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Does the word "segregate" have any undesired side context to US speakers?

These are examples:

Segregate configuration from the code.
A task is about test segregation.

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    Absolutely not. It has no unintented connotation at all in that context. – P. E. Dant Jul 7 '17 at 4:55
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    Separate would be a better word. – Rob K Jul 7 '17 at 18:49
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The words "segregation", "segregate", "desegregation" and "desegregate" will all bring up memories in many older Americans. In the 1950's, 1960's and 1970's these words were heard frequently, almost always in the context of racial separation. For a great many Americans that was the only context with which they were familiar. "Segregation" was used without qualification to mean racial separation George Wallace.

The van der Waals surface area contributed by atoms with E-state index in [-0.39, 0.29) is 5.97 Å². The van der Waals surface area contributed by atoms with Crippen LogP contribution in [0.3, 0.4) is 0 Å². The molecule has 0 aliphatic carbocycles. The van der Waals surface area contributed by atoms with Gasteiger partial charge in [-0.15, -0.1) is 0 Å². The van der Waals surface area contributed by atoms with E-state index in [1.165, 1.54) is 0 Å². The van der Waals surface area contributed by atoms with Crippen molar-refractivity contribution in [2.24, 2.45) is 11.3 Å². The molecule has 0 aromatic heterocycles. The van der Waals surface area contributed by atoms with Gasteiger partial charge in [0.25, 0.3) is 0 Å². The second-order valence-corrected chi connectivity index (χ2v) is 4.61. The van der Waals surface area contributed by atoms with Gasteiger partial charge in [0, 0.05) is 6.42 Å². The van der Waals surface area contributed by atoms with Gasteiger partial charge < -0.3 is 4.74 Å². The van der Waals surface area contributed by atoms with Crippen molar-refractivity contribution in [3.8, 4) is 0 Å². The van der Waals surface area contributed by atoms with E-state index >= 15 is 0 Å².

In the cited examples:

Segregate configuration from the code.

A task is about test segregation.

the words "segregate" and "segregation" will probably not stir undesired memories today.

However, care should be used in using these words except in clear context, especially when communicating with older Americans.

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